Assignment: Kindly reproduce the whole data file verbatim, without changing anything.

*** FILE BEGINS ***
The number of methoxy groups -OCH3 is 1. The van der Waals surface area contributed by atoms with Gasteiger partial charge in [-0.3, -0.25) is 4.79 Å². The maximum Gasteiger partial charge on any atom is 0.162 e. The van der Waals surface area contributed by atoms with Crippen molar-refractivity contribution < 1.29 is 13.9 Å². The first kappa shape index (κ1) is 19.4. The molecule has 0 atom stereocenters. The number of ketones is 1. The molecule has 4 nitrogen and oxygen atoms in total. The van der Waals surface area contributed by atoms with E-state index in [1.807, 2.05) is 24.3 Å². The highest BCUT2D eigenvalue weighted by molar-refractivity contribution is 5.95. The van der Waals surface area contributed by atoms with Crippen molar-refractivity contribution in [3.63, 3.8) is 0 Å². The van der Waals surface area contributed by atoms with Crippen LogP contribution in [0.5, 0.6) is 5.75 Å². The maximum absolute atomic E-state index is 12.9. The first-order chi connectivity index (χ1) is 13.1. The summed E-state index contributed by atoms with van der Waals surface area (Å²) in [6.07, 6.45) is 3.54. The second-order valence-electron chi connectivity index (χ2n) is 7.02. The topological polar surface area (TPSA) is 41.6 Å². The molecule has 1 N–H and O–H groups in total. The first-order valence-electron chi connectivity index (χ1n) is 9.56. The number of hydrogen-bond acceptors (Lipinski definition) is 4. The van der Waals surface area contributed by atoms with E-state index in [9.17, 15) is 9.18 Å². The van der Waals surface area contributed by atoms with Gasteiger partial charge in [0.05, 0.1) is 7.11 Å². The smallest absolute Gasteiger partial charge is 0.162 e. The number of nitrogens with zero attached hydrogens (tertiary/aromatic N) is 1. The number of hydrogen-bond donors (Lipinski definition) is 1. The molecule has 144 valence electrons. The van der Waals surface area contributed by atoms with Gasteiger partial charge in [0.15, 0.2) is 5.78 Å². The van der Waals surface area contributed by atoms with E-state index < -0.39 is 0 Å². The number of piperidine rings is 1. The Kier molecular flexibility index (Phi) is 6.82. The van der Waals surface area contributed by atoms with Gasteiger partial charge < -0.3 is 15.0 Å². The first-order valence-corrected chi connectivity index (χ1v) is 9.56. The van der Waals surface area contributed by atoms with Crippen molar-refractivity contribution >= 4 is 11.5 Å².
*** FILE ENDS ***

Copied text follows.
The number of methoxy groups -OCH3 is 1. The van der Waals surface area contributed by atoms with Gasteiger partial charge in [-0.3, -0.25) is 4.79 Å². The maximum Gasteiger partial charge on any atom is 0.162 e. The van der Waals surface area contributed by atoms with Crippen molar-refractivity contribution < 1.29 is 13.9 Å². The first kappa shape index (κ1) is 19.4. The molecule has 0 atom stereocenters. The number of ketones is 1. The molecule has 4 nitrogen and oxygen atoms in total. The van der Waals surface area contributed by atoms with E-state index in [1.807, 2.05) is 24.3 Å². The highest BCUT2D eigenvalue weighted by molar-refractivity contribution is 5.95. The van der Waals surface area contributed by atoms with Crippen molar-refractivity contribution in [3.63, 3.8) is 0 Å². The van der Waals surface area contributed by atoms with Crippen LogP contribution in [0.5, 0.6) is 5.75 Å². The maximum absolute atomic E-state index is 12.9. The first-order chi connectivity index (χ1) is 13.1. The summed E-state index contributed by atoms with van der Waals surface area (Å²) in [6.07, 6.45) is 3.54. The second-order valence-electron chi connectivity index (χ2n) is 7.02. The topological polar surface area (TPSA) is 41.6 Å². The molecule has 1 N–H and O–H groups in total. The first-order valence-electron chi connectivity index (χ1n) is 9.56. The number of hydrogen-bond acceptors (Lipinski definition) is 4. The van der Waals surface area contributed by atoms with E-state index in [9.17, 15) is 9.18 Å². The van der Waals surface area contributed by atoms with Gasteiger partial charge in [0.05, 0.1) is 7.11 Å². The smallest absolute Gasteiger partial charge is 0.162 e. The number of nitrogens with zero attached hydrogens (tertiary/aromatic N) is 1. The number of hydrogen-bond donors (Lipinski definition) is 1. The molecule has 144 valence electrons. The van der Waals surface area contributed by atoms with Gasteiger partial charge in [0.15, 0.2) is 5.78 Å². The van der Waals surface area contributed by atoms with E-state index < -0.39 is 0 Å². The number of piperidine rings is 1. The Kier molecular flexibility index (Phi) is 6.82. The van der Waals surface area contributed by atoms with Gasteiger partial charge < -0.3 is 15.0 Å². The first-order valence-corrected chi connectivity index (χ1v) is 9.56. The van der Waals surface area contributed by atoms with Crippen molar-refractivity contribution >= 4 is 11.5 Å².